Co-living is a form of shared accommodation that in the UK usually comprises ensuite bedrooms with shared kitchen and living areas.
It is typically aimed at young professionals, to provide affordable accommodation for those priced out of buying a home or renting a flat.
A number of co-living schemes have been approved in London and other UK cities in recent years.
However, a report that was approved by the city council's executive committee last week states that the concept of co-living is "new and untested in the Manchester housing market" and can hence be "less appropriate locally".
The document, written by the council's strategic director for growth and development, Eddie Smith, says: "Some co-living schemes may not meet Manchester’s space standards, and will not generally be seen as appropriate development in terms of providing permanent homes for our residents."
It adds: "As co-living schemes are classed as Sui Generis in planning terms, they are not required to conform to the nationally prescribed space standards attributed to other mainstream housing."
It goes on to say that the evidence suggests that "some units - mainly studios - are up to around 50% smaller than these standards".
A lack of council tax revenue and affordable housing provision were also cited as potential concerns.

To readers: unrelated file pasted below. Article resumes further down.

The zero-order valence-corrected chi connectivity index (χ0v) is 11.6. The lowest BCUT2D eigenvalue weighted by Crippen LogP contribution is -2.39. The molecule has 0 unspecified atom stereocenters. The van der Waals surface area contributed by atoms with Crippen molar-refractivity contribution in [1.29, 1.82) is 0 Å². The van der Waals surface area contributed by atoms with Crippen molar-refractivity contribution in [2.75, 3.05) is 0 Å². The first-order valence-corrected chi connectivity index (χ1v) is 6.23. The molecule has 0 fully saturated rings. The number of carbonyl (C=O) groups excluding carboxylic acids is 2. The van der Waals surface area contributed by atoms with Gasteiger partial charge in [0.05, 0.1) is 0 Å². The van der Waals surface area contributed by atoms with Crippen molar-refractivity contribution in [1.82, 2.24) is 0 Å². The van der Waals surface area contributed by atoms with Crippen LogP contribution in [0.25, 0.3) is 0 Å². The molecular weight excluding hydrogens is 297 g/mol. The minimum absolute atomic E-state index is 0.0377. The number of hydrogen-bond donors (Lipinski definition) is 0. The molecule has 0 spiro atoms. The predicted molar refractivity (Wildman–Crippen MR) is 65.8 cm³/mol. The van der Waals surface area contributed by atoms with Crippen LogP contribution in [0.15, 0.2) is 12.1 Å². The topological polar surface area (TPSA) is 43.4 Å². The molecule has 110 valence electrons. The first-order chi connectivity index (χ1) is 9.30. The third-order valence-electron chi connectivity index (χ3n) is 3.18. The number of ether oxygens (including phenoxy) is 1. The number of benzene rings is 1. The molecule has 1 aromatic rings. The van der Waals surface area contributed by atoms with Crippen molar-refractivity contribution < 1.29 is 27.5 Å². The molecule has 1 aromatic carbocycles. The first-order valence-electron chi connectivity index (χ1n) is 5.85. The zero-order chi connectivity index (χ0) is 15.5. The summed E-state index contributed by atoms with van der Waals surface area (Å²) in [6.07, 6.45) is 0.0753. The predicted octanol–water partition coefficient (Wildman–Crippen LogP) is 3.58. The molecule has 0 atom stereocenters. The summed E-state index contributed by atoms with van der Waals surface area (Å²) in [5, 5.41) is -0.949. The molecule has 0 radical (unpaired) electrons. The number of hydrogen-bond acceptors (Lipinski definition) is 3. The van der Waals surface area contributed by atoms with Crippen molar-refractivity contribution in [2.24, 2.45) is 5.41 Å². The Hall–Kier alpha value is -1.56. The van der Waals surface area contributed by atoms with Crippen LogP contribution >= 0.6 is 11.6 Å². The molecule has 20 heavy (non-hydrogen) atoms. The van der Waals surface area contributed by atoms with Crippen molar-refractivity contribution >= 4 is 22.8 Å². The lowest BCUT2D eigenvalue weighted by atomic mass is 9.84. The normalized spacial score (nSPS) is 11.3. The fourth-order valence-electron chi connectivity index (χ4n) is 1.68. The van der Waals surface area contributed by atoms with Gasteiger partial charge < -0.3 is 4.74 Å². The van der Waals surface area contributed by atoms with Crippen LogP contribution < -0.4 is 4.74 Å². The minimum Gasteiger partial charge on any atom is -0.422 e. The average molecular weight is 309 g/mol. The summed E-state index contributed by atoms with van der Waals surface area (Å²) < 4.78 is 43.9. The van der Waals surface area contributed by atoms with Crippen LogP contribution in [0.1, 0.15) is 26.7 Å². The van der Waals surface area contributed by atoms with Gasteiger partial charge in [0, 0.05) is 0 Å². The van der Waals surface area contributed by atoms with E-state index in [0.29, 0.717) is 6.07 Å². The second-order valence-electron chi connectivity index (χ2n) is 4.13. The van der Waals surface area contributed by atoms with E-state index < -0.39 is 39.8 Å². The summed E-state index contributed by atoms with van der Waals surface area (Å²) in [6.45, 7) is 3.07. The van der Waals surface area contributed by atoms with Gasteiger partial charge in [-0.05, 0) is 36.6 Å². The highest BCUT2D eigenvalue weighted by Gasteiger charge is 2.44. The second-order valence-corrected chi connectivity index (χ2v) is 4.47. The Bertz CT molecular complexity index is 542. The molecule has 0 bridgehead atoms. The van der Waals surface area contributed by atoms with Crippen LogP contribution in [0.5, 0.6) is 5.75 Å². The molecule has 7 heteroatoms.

Unlike in London, Smith’s report suggested that co-living is not required in Manchester to address unaffordable rent levels.
The committee agreed that the council should consult on the proposed response before developing a formal policy on the issue as part of the preparation of its next local plan.
In advance of any new policy, the report proposes that the council considers a "limit on new developments".
Co-living schemes, it says, "should only be supported in a very limited number of places, in restricted amounts, within the city centre" and under "specific circumstances".
Such schemes "should be restricted to a limited number of key areas of high employment growth within the city centre" that are "well connected, to ensure residents can access public transport, walking and cycling routes in the city".
In addition, they should only be considered "as part of an employment-led, strategic regeneration framework (SRF), where it can be demonstrated that a co-living development will provide added value to the wider commercial offer in the area".
Furthermore, schemes "must demonstrate that they command support from recently arrived or new employers located in, or in the vicinity of, the regeneration area they form part of".
They should also be underpinned by "robust justification demonstrating evidenced need", while only "safe and secure, zero carbon developments" will be considered.
A feature looking at the potential impact of co-living on planning can be found here.